Pool v. Maye

Filing 41

MEMORANDUM AND ORDER ENTERED: Petitioner's second motion for immediate release 25 is denied. Signed by District Judge John W. Lungstrum on 02/15/17. (smnd)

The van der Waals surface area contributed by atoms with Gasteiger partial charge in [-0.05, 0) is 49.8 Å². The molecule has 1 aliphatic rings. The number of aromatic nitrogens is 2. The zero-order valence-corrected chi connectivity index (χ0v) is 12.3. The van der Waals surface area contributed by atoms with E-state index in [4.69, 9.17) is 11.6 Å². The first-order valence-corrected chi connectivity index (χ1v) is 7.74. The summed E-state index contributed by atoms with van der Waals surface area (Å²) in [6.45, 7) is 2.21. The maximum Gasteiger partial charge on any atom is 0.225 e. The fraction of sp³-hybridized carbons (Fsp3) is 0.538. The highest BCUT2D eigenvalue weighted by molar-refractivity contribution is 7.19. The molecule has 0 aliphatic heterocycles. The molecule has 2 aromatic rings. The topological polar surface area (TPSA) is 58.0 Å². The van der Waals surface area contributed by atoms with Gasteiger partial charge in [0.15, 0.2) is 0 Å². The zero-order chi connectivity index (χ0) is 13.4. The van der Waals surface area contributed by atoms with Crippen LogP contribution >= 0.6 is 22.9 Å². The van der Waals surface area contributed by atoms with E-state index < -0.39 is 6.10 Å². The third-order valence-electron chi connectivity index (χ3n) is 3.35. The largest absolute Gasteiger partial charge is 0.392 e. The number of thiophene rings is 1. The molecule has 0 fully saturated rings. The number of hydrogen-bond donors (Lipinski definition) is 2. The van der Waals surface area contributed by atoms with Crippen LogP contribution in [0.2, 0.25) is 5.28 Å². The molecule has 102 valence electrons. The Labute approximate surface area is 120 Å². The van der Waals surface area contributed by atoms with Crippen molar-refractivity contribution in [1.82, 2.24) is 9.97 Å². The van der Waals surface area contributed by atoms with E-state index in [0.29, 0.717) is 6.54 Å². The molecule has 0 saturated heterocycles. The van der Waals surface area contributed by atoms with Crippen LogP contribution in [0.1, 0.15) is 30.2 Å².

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IN THE UNITED STATES DISTRICT COURT FOR THE DISTRICT OF KANSAS TERRY AUSTIN POOL, Petitioner, v. CASE NO. 16-3148-JWL NICOLE ENGLISH, Respondent. MEMORANDUM AND ORDER This matter is before the Court on petitioner’s second motion for order of immediate release (Doc. #25). Background On October 18, 2016, the Court granted habeas corpus relief and directed the United States Parole Commission (“Commission”) to provide petitioner with a new parole hearing within ninety (90) days, considering the case as an original jurisdiction matter. On January 20, 2017, the respondent advised the Court that due to an error in communication, the hearing was not conducted within the time allowed. On January 23, 2017, the Court advised the parties that unless a hearing were conducted by February 1, 2017, the Court would hear argument on petitioner’s motion for immediate release. On January 31, 2017, the Commission notified the Court that the hearing had been held that day. On the same day, petitioner filed the present motion for immediate release. The motion Petitioner contends the new hearing conducted by the Commission was so defective that it failed to provide him with a hearing as contemplated by parole statutes. He cites the failure to provide him with prior access to documents to be considered by the Commission and a failure to notify him of the material, specifically, institutional misconduct reports and a letter opposing his release, that it would consider in making a decision. Discussion Petitioner claims the Commission failed to disclose the appropriate documents concerning his institutional disciplinary history and a letter opposing his release. As a result of this failure, he was unable to respond in detail to the hearing examiner’s questions concerning his institutional history or to address the letter opposing his release. The statutes governing parole proceedings contemplate that thirty days before a proceeding, the prisoner will receive notice of the time and place of the hearing and “reasonable access to a report or other document to be used by the Commission in making its determination.” 18 U.S.C. § 4208(b). Ordinarily, at least 60 days before a statutory interim hearing is conducted, the prisoner will receive notice of the right to request disclosure of the documents to be considered by the Commission. 28 C.F.R. § 2.55(a). At a statutory interim hearing, the Commission only considers “significant developments or changes … since the initial hearing or a prior interim hearing” and the disclosure requirement is limited to relevant documents. 28 C.F.R. § 2.55(b). The disciplinary reports The materials before the Court show that petitioner has had ten serious disciplinary incidents during his incarceration. The most recent of these disciplinary incidents occurred in May 2009. and the incidents were considered at parole hearings conducted in 2010, 2011, 2013, and 2016. See Doc. #34, Ex. A. Hearing Summary dated February 11, 2010, pp. 2-4; Ex. C., Hearing Summary dated November 11, 2011, pp. 2-4; Ex. F., Post Hearing Assessment dated December 23, 2013, p.2; and Ex. I, Mandatory Parole Hearing and Prehearing Summary, dated March 11, 2016, pp. 3-4. Likewise, the record shows that on January 24, 2017, petitioner and his institutional case manager signed a progress report that included his disciplinary history, including dates, infractions, and disciplinary action. The report also contained information concerning his programming and institutional adjustment. Id., Ex. M. The letter opposing release Petitioner also complains of the failure to provide him with a letter opposing his release. The Commission may not disclose information where that disclosure “might result in harm, physical or otherwise, to any person.” 18 U.S.C. § 4208(c)(3). Where such an exclusion is necessary, the Commission must “summarize the basic contents of the material withheld…and furnish such summary to the inmate.” Id. By a letter dated July 21, 2014, the Commission provided a statement that it was withholding a victim letter of opposition, described as nine pages in length, dated September 29, 2011. Doc. #34, Ex. N. While that statement provides no information concerning the particular contents of the letter, the petition in this matter suggests that petitioner had received information earlier from the Commission that the letter was written by his sister. Doc. #1, Supporting Memorandum, pp. 8-9 (alleging petitioner’s sister seeks control of their mother’s estate). The record shows that petitioner did not have access to the disciplinary reports or the letter opposing his release. However, it is also clear that by the time of the January 2017 hearing, neither the disciplinary incidents nor the letter in opposition presented new material concerning a development or change occurring since a prior interim hearing as contemplated by the governing regulation. In this context, the Court is persuaded that the documentation provided to petitioner was adequate. The petitioner’s rights in a parole hearing are limited in scope, and the petitioner’s disciplinary history, in particular, had been referenced in at least three earlier hearings. See Greenholtz v. Inmates of the Neb. Penal & Corr. Complex, 442 U.S. 1, 9-10, 14 (1979)(discussing factual and predictive appraisals involved in parole decisions and noting that the “full panoply of due process required to convict and confine” is not required in parole hearings). Finally, the Court concludes the remedy sought by petitioner, immediate release, should not be granted. If the Commission’s decision is adverse to him, petitioner will have an available administrative remedy that will allow an orderly review of the alleged error. Release is an extreme remedy that is not favored by the courts. See Hilton v. Braunskill, 481 U.S. 770, 775 (1987)(“[The Supreme] Court has repeatedly stated that federal courts may delay the release of a successful habeas petitioner in order to provide the State an opportunity to correct the constitutional violation found by the court.”). Where, as here, petitioner has a viable appellate procedure, release is not warranted. IT IS, THEREFORE, BY THE COURT ORDERED petitioner’s second motion for immediate release (Doc. #25) is denied. IT IS SO ORDERED. DATED: This 15th day of February, 2017, at Kansas City, Kansas. s/ John W. Lungstrum JOHN W. LUNGSTRUM U.S. District Judge